What’s your favourite pumpkin/squash dish? I bet a lot of you are going to say ‘pie’ , and I hope to post a vegan recipe for that too soon. Stay tuned! 😉
I wonder if you have heard of World Vegan Day before? It was introduced on November 1st 1994 to commemorate the 50th anniversary of the founding of the UK Vegan Society. I have only known about it for a few years, and feel it deserves a bit more publicity, so I would like to celebrate not only this day, but the whole month of November – also designated by the Vegan Society as World Vegan Month – by sharing some of my favourite vegan recipes. Some are new, and some are veganized versions of older recipes that I have refined over the past year. I should love to convince you all to become vegan! But since that is totally unrealistic I hope to tempt you with a few vegan delights instead! 😉
So to kick off, a recipe I have actually had in my drafts box for some time:
I make these delicious fluffy chickpea patties regularly, and especially love them for being so incredibly quick to prepare.
Falafel are traditionally made using chickpeas, but I use the ground chickpea flour here, also known as gram flour, and this makes preparation much faster with less washing up. 😉 The result is also lighter than ones I have made with whole chickpeas. So go and find some chickpea flour (and a packet of pita breads while you are at the shops) and try these out!
Mix all the ingredients together with a fork in a large bowl, and allow to stand for 10 minutes. Depending on your brand of flour you may need a little more water or a little more flour to make a porridge-like consistency, but keep it on the soft side.
Heat some olive or rapeseed oil in a large frying pan and add spoonfuls of the mixture. They will quickly brown so you can turn them. Keep turning until brown and crispy on all sides, then remove and keep warm while you do the next batch. (Don’t keep them in the pan too long as they will turn out overcooked and dry.)
Serve in warmed pita breads with lots of salad and tsatsiki (vegan sour cream, garlic and finely chopped cucumber).
P.S. By the way, I have updated my recipe page (see top bar), with all vegan recipes highlighted in dark green.
And for those of you with a sweet tooth, I will be posting a sweet recipe at the end of the week.
Have a good start to the month of November! 😉
I wanted to find something spooky this week for a Halloween vase, as I join Cathy at Rambling in the Garden for her weekly meme…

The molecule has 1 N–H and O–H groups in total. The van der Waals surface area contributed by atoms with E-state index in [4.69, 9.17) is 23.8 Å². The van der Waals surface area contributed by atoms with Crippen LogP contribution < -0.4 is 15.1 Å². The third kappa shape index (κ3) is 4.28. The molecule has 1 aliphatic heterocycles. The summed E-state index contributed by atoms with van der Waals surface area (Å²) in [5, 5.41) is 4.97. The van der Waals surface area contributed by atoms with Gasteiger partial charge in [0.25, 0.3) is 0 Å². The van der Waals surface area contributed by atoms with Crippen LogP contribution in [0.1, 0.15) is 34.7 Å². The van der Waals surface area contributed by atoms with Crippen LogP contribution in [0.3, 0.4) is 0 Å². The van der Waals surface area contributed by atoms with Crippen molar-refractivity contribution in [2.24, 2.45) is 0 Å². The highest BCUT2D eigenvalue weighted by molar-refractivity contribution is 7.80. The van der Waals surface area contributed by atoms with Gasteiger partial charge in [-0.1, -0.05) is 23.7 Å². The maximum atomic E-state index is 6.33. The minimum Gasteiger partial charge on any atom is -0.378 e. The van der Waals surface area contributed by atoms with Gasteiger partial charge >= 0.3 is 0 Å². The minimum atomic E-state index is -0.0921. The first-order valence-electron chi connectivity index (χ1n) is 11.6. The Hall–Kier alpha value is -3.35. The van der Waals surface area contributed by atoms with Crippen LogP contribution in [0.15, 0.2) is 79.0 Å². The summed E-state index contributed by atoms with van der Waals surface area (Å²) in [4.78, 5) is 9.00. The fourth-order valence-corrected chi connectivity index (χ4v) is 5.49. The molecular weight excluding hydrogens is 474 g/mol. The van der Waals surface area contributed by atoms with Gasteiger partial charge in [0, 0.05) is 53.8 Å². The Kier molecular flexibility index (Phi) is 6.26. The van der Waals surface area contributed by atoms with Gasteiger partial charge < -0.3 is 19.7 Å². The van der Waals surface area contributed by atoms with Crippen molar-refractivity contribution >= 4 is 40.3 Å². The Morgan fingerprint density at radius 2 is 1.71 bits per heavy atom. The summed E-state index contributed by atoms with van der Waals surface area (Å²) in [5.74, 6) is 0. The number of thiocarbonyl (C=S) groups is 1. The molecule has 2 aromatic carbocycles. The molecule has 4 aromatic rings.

No, not spooky enough. Let’s have another try…
Aah, now that’s better! The seed heads of the Clematis tangutica are just like little spiders…
or a bit ghostly, like the hair of a very very VERY old person…
And with some slightly creepy seed heads of Anemone japonica, the almost black Crocosmia and Echinacea, and the bright orange Physalis alkekengi I hope I managed to capture the ‘spirit’ of the season!
The pumpkin was a present from a friend, and the butternut will be made into butternut ‘steaks’ this week (I will post a recipe soon!). Last week I called my fern ‘toffee’ coloured, but I think ‘butternut’ is probably an even closer description.
Other ingredients to my vase were some orangey pink Epimedium foliage and a Sedum flower. Did you know Sedums were also renamed? (Actually some time ago but I was slow to catch on!) And of course the new name is much longer and more difficult to pronounce… ‘hylotelephium’. And at the front is the reddish pink seed head of the Ricinus communis that I had to cut down this week – the cold and damp had got to it, but it had lasted so well.
I won’t be celebrating Halloween myself, but for all of you who are…
Have a wonderful spooky Halloween!
😀 😀 😀
Tomorrow is Pancake Day in the UK, and although the tradition of eating thin crepe-style pancakes on Shrove Tuesday does not seem to exist anywhere else in the world I have always made them wherever I have been – even when I lived in Japan I had a pancake party!
The traditional topping for these pancakes is lemon juice and sugar. Yes, there are plenty of other things you can put on your pancake, but not on Pancake Day. You can have maple syrup, nutella, bananas, etc any time of year. But tomorrow it’s simply lemon juice and sugar; the inspiration for the title for my vase this week…
Every Monday I join Cathy at Rambling in the Garden with her lovely meme where we are asked to find something from our garden and bring it indoors. Two days ago my first golden (lemony) crocus opened (Yippee!), so I knew I would have to bring some indoors.
The tiniest ‘vase’ I could find was a miniature salt sellar, and since I had two I decided to pick a few (sugary) snowdrops too, which also immediately opened once brought into the warm house. There are only a few – most are still too small to pick.
But these are not the only flowers I have this week. About three weeks ago I cut some Ribes sanguineum, remembering that when it is forced the normally deep pinky red flowers are white. In the course of the last week they have opened…
And another Amaryllis opened two days ago too – Amaryllis ‘Blossom Peacock’. A real beauty with a lovely straight stem.
I shall do a round-up of all my Amaryllis/Hippeastrums once they have all flowered. So far I have had one or two flowering constantly since November. 🙂
Until Friday it had rained practically all week, so having flowers indoors is very cheering. I am looking forward to seeing a few more of my spring bulbs emerge this week, but first I am looking forward to my pancakes tomorrow. What will you have on yours? Sugar and lemon juice?